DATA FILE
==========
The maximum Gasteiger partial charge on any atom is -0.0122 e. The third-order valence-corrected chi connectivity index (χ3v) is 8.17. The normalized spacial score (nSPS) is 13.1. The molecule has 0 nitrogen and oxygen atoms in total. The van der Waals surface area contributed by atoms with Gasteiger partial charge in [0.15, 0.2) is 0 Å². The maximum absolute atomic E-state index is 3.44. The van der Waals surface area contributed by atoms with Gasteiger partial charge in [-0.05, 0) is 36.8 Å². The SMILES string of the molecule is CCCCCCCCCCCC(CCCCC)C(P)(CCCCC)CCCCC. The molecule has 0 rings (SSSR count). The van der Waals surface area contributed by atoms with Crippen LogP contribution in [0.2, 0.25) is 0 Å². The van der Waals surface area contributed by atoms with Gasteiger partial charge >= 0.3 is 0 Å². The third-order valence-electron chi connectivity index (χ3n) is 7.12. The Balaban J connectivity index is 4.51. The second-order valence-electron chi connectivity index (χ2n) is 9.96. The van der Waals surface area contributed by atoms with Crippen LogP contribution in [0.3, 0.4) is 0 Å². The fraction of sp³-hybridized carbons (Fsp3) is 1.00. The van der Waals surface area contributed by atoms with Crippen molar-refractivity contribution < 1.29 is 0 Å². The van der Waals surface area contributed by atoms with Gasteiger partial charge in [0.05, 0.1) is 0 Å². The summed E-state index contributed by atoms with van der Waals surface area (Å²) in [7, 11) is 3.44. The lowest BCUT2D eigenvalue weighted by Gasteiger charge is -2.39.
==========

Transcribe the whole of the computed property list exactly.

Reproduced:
The maximum Gasteiger partial charge on any atom is -0.0122 e. The third-order valence-corrected chi connectivity index (χ3v) is 8.17. The normalized spacial score (nSPS) is 13.1. The molecule has 0 nitrogen and oxygen atoms in total. The van der Waals surface area contributed by atoms with Gasteiger partial charge in [0.15, 0.2) is 0 Å². The maximum absolute atomic E-state index is 3.44. The van der Waals surface area contributed by atoms with Gasteiger partial charge in [-0.05, 0) is 36.8 Å². The SMILES string of the molecule is CCCCCCCCCCCC(CCCCC)C(P)(CCCCC)CCCCC. The molecule has 0 rings (SSSR count). The van der Waals surface area contributed by atoms with Crippen LogP contribution in [0.2, 0.25) is 0 Å². The van der Waals surface area contributed by atoms with Gasteiger partial charge >= 0.3 is 0 Å². The third-order valence-electron chi connectivity index (χ3n) is 7.12. The Balaban J connectivity index is 4.51. The second-order valence-electron chi connectivity index (χ2n) is 9.96. The van der Waals surface area contributed by atoms with Crippen LogP contribution in [0.3, 0.4) is 0 Å². The fraction of sp³-hybridized carbons (Fsp3) is 1.00. The van der Waals surface area contributed by atoms with Crippen molar-refractivity contribution < 1.29 is 0 Å². The van der Waals surface area contributed by atoms with Gasteiger partial charge in [0.05, 0.1) is 0 Å². The summed E-state index contributed by atoms with van der Waals surface area (Å²) in [7, 11) is 3.44. The lowest BCUT2D eigenvalue weighted by Gasteiger charge is -2.39.